I hope you realize that Cactus to Clouds is 17.5 miles and over 10,000 feet elevation gain. Plus if you think you are going to do it in a day, you have return 5.5 miles back to the tram.

We have had quite a bit of snow the past couple of weeks and it may continue.

I did this in March a few years ago during a low snow year. By the time you get past 7,000 feet you basically have passed the point of no return, unless you started out with a couple of gallons of water or can melt snow/ice. Before I got to Grubb's Notch I was in a serious situation, the ice was that bad. There was no snow or ice until around 7,000 feet because that portion of the mountain gets a lot of sun. The rest is heavily wooded and gets little sun in winter. As soon as I got to the shaded area, there was several feet of snow and it was mostly ice. At this point I knew I was probably beyond my skill level -- there wasn't much choice or options. I was solo, did make it safely to the tram, but it was the scariest situation I have ever been in. I will admit, I was beyond my skill level. I had crampons and an ice axe with me and had to use them.

You may want to consider just taking the tram up and going to the Peak and back to the tram, 11 miles round trip. Don't underestimate this mountain because it is in southern California.

Here are a couple "fair weather" trip reports that might provide you with some information: San Jacinto Loop




Weather: PS Tram Weather


There used to be a lot of good recent information here. I haven't checked it out in several years.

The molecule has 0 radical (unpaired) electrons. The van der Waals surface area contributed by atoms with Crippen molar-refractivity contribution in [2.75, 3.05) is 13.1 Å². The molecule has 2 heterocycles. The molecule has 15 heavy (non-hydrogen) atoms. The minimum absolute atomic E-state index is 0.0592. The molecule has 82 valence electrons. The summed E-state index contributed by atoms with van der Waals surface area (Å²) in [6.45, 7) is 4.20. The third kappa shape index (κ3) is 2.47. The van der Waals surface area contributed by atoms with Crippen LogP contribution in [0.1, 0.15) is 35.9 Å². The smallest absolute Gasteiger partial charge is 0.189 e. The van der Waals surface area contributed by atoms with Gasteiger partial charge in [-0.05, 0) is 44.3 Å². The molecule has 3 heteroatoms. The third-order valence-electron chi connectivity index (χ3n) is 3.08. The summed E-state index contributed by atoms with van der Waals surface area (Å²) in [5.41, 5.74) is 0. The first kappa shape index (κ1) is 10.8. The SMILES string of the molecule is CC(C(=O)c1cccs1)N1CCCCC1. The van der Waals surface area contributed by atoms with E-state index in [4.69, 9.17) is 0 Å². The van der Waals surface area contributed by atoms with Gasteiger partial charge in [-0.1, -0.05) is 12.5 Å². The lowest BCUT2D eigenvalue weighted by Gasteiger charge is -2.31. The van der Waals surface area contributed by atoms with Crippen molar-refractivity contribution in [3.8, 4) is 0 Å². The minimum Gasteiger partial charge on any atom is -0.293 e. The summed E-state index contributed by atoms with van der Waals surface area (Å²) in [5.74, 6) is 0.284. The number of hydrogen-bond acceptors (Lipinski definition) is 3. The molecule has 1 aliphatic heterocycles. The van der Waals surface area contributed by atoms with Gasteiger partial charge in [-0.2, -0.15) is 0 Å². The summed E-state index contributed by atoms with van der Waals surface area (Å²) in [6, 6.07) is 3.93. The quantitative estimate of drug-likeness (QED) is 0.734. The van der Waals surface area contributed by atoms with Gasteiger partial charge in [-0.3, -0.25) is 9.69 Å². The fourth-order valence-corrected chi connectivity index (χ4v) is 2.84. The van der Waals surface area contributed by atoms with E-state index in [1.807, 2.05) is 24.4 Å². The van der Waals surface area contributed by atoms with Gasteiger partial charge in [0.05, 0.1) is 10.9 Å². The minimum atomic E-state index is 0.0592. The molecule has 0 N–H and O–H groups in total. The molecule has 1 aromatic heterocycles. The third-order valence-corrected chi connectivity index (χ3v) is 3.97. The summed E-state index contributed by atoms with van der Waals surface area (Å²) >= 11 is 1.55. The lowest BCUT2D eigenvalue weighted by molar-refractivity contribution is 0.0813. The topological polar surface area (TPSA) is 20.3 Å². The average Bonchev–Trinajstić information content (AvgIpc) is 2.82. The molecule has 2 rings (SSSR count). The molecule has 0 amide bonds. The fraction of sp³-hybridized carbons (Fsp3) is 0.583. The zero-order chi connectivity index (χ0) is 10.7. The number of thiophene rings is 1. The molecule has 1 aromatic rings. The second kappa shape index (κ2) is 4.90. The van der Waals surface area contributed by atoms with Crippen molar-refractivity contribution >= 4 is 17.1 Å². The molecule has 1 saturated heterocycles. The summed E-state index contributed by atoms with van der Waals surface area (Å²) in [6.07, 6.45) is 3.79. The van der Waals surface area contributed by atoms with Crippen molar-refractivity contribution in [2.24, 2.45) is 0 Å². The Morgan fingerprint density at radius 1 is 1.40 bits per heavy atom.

San Jacinto Forum

edited to fix url links.

Edited by ngatel on 02/07/2013 19:50:35 MST.

Marcus Dyson
(DoctorDee)

Locale: Yorkshire, UK
Re: Cactus to Clouds March 3rd on 02/08/2013 01:00:50 MST Print View

Roger, Nick,

Thanks for the comprehensive and useful information.

I'm more of a fast endurance hiker - I have done Grand Canyon Rim-Rim in 8 hours, Portal - Whitney - Portal in 9.5 hours, and Happy Isles to Tuolumne in a day, so I believe that I am capable of the ascent and distance - in good conditions.

I have experience up to 18,500ft, with crampons and axe, but always as part of a group, and roped where necessary. Since I'll be solo, and since planning for this would add considerable complexity to what is already a whistle-stop visit, I'll give it a miss. I'll be back in September (permits allowing) to have a go (and be aware that then, temperature and dehydration will be my risk factors).

Regards
--
DoctorDee

Edited by DoctorDee on 02/08/2013 01:04:01 MST.

janos mathiesen
(janosm) - M

Locale: phinney ridge
Just finished on 02/22/2013 18:09:47 MST Print View

Just finished this hike today. Grubbs notch, even if icy has no sections with any real exposure. If it was indeed sheet ice crampons would be helpful and micro spikes more than likely enough. Maybe I am used to cascade conditions but I was surprised at the overall safety of the trip considering I was nervous about finding a run out and exposed section when I was that far in. It is indeed a strenuous and taxing hike (I am sitting in my hotel room in a vegetative state:)) but did not really strike me as technical. That being said I respect every bodies individual comfort zone and this hike, like any hike of this length, should be taken seriously.